The dependence upon initial conditions of such a system means that it can be perturbed by the slightest degree in the beginning and be thrown completely out of an expected outcome. Allusions are made to the Butterfly Effect and turbulence, especially that characterized by the smoke rising from a lighted cigarette. All of this will no doubt seem dry and inexplicable to the average viewer, but the filmmakers understand it well. Julie's life echoes the problem of predicting weather studied by Edward Lorenz, then threatens to bifurcate and disappear into a Cantor dust. Even the careers of Julie's and Claire's husbands as policemen bring to mind the constraints inherent in a system which, however deterministic, cannot finally govern the outcome.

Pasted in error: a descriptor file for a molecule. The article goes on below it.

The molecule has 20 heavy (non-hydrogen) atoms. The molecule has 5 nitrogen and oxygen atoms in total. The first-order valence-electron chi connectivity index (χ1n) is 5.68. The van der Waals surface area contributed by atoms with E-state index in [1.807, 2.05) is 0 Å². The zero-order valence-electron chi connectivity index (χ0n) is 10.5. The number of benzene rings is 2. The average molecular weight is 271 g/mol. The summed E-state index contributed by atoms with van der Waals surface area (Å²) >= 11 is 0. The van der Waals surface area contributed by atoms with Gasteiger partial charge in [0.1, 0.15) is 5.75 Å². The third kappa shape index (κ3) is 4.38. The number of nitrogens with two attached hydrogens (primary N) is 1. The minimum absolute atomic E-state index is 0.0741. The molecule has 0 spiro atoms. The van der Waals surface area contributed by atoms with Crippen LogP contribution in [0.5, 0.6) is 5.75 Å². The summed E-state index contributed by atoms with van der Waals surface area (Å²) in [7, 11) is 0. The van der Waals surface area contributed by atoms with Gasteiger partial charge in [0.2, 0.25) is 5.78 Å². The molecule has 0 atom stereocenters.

Lili Taylor was her usual fully animate and touching self as Julie, but I was more surprised by how well Courtney Love played the part of the loving friend who, in the end, can't follow Julie into her new world. Another watcher might see Julie as too self-centered, putting herself before her marriage and children, but I'm just selfish enough to say that she deserves to live at least as free as her husband and everyone outside the stilted realm of sports television, laundry, and dinners set for four. She has a right to pursue her dream, which has been suppressed by her husband. Moreover, as the chaos theme shows, once the threshold has been crossed, there is no return to 'normalcy'; either for waterfalls, curling smoke, or liberated housewives.